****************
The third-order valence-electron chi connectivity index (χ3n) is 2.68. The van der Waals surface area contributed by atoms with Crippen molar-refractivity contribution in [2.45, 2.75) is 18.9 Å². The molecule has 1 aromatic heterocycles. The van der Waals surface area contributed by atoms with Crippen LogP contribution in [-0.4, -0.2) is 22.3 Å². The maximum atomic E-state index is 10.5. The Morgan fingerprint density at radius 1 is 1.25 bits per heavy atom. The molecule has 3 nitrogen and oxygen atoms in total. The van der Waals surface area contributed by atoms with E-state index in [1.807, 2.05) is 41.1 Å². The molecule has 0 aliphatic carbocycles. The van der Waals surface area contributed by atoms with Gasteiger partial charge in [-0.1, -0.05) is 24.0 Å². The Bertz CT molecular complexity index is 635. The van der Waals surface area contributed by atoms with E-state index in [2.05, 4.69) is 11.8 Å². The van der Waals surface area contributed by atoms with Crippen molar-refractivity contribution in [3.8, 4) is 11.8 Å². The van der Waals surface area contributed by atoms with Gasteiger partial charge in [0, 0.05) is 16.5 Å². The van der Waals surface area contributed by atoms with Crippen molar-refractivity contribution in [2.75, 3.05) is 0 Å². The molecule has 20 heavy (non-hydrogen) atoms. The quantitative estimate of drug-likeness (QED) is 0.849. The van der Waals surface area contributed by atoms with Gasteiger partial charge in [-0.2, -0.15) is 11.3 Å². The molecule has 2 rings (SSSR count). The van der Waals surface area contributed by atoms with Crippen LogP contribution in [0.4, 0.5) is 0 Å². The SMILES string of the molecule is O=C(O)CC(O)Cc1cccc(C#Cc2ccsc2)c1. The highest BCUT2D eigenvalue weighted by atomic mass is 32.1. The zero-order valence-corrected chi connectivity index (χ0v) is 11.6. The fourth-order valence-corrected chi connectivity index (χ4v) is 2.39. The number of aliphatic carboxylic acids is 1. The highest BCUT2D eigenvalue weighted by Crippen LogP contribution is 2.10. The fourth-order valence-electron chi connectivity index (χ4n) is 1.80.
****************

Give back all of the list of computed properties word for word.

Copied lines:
The third-order valence-electron chi connectivity index (χ3n) is 2.68. The van der Waals surface area contributed by atoms with Crippen molar-refractivity contribution in [2.45, 2.75) is 18.9 Å². The molecule has 1 aromatic heterocycles. The van der Waals surface area contributed by atoms with Crippen LogP contribution in [-0.4, -0.2) is 22.3 Å². The maximum atomic E-state index is 10.5. The Morgan fingerprint density at radius 1 is 1.25 bits per heavy atom. The molecule has 3 nitrogen and oxygen atoms in total. The van der Waals surface area contributed by atoms with E-state index in [1.807, 2.05) is 41.1 Å². The molecule has 0 aliphatic carbocycles. The van der Waals surface area contributed by atoms with Gasteiger partial charge in [-0.1, -0.05) is 24.0 Å². The Bertz CT molecular complexity index is 635. The van der Waals surface area contributed by atoms with E-state index in [2.05, 4.69) is 11.8 Å². The van der Waals surface area contributed by atoms with Crippen molar-refractivity contribution in [3.8, 4) is 11.8 Å². The van der Waals surface area contributed by atoms with Gasteiger partial charge in [0, 0.05) is 16.5 Å². The van der Waals surface area contributed by atoms with Crippen molar-refractivity contribution in [2.75, 3.05) is 0 Å². The molecule has 20 heavy (non-hydrogen) atoms. The quantitative estimate of drug-likeness (QED) is 0.849. The van der Waals surface area contributed by atoms with Gasteiger partial charge in [-0.2, -0.15) is 11.3 Å². The molecule has 2 rings (SSSR count). The van der Waals surface area contributed by atoms with Crippen LogP contribution in [0.4, 0.5) is 0 Å². The SMILES string of the molecule is O=C(O)CC(O)Cc1cccc(C#Cc2ccsc2)c1. The highest BCUT2D eigenvalue weighted by atomic mass is 32.1. The zero-order valence-corrected chi connectivity index (χ0v) is 11.6. The fourth-order valence-corrected chi connectivity index (χ4v) is 2.39. The number of aliphatic carboxylic acids is 1. The highest BCUT2D eigenvalue weighted by Crippen LogP contribution is 2.10. The fourth-order valence-electron chi connectivity index (χ4n) is 1.80.